Still, a down year in 2015-16 that saw Staal score just 13 goals and 39 points in 83 games split between the Carolina Hurricanes and New York Rangers meant that the Thunder Bay-native wasn’t likely to see a contract in the neighborhood of the $8.25 million per season deal he was coming off of over the last seven seasons. Instead, Staal signed with the Minnesota Wild ahead of the 2016-17 season that would pay him $3.5 million per season for three years for a grand total of $10.5 million and a modified no-trade clause. Showing that his one down season was the exception and not the rule, Scoring 28 goals and 65 points in his first season in the State of Hockey, Staal’s signing paid immediate dividends for the Wild – though they still fell short of their ultimate goal, losing in just five games in the playoffs.
Matt Murray is 23 years old. He’s also a two-time Stanley Cup Champion, winning both as a starter while still being classified as a rookie. Those pieces of trivia alone make Murray a very intriguing player in the NHL. When considering the fact that Murray is under contract for the next three seasons at the very reasonable cap hit of $3.75 million per year – all paid in base salary with no performance bonuses or signing bonuses due as well as the lack of a no-trade or no-movement clause, Murray’s contract looks more and more like one of the best in the league.
Now that the Marc-Andre Fleury-era is over in Pittsburgh with the veteran netminder being selected in the Expansion Draft by the Vegas Golden Knights, Murray is the undisputed starter for the repeat Stanley Cup Champion Penguins in 2017-18. Paying a franchise netminder below $4 million per season for the next three seasons while looking to continue their dominance atop the league, the Penguins are in as good a situation as it gets with Murray in the fray.
With a record of 41-12-5, a goals against average of 2.32 and a save percentage of .925 in his first 62 games (across two seasons), Murray looks like the real deal. It’s his playoff performances that really earn him a spot on this list, however. A 22-9 record with an astounding 1.95 goals against average and a .928 save percentage in 32 career playoff games, the Thunder Bay-native should be one of the biggest bargains in the league over the next three years.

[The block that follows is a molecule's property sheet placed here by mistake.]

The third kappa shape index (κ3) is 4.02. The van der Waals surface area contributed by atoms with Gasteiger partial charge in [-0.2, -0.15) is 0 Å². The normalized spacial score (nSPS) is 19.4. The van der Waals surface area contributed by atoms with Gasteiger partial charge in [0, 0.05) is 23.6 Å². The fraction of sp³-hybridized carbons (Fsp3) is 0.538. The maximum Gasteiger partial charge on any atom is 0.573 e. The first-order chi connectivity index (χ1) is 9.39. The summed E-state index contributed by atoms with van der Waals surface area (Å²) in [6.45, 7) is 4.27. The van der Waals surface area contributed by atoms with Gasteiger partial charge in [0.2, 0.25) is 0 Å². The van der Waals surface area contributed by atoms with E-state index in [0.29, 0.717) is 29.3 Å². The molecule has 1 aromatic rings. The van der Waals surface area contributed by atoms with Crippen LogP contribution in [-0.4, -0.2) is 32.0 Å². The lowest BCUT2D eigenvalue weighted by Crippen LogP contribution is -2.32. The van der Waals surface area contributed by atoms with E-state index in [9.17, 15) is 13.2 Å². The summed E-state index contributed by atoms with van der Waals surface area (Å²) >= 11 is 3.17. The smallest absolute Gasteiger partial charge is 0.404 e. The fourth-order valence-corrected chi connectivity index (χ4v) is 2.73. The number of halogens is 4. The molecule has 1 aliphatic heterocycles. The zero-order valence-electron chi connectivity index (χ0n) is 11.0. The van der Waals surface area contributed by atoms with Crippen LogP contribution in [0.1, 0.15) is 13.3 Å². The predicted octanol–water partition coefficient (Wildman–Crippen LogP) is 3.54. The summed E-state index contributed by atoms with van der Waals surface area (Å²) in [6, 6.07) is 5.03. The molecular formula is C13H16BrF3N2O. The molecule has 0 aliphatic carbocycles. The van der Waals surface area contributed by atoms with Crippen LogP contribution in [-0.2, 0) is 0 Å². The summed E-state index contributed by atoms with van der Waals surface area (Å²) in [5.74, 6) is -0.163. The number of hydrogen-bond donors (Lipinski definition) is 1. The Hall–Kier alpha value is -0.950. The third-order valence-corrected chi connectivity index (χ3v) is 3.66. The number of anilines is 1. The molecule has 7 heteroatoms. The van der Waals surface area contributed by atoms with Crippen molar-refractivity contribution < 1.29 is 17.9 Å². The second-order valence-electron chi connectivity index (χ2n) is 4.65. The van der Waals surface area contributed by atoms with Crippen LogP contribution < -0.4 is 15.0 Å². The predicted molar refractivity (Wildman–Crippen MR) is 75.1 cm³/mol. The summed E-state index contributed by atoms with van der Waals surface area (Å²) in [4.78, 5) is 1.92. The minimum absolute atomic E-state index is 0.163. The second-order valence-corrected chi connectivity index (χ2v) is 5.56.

Once the 13th forward on the Calgary Flames, Paul Byron was picked up by the Montreal Canadiens off of waivers on the day prior to the start of the 2015-16 season. At the time, the move looked like nothing more than a minor pickup for a player who would likely fill in a fourth-line role and provide depth in case of injury. Scoring 11 goals and 18 points in 62 games in his first season in Montreal, Byron showed that he could chip in some goals while also changing the game with his tremendous speed. Still, Byron was seen as nothing more than a fourth-line player, though he quickly became a fan-favorite due to his compete level.
Signing a three-year contract extension that would come with a cap hit of just over $1.1 million, Byron exploded for 22 goals and 43 points in 81 games with the Habs en route to a first-place finish in the Atlantic Division. Showing that he could be a huge contributor on the penalty kill with his speed, Byron showed that his value can’t be measured by simply referring to him as a fourth-line player. While he’ll always have the skillset of a bottom-six forward, his role on the team isn’t defined by his spot in the lineup.
One of the very best players in the entire NHL, Nikita Kucherov’s contract jumps out as one of the biggest steals and best deals in the entire NHL. Working his magic as he’s done so many times before, Tampa Bay Lightning general manager Steve Yzerman managed to sign the Russian winger to a three-year contract with a cap hit of $4.76 million.
In 2014-15, Kucherov scored 28 goals and 64 points in 82 games while also notching 10 goals and 22 points in 26 playoff games that season. Scoring 30 goals and 66 points in 77 games the following season with an additional 11 goals and 19 points in 17 postseason contests, Kucherov was due for a significant pay day. Instead, he and Yzerman agreed to a bridge deal that would pay the superstar forward $14.3 million over three seasons. Proving that he was worth every penny and more of that bridge deal, Kucherov exploded once again, posting career-highs in goals (40), assists (45) and points (85) in just 74 games played in the 2016-17 season.
Entering the 2017-18 season, the Lightning figure to be one of the best teams in the Atlantic Division and could claim their stake as one of the best teams in the league with Kucherov leading the charge.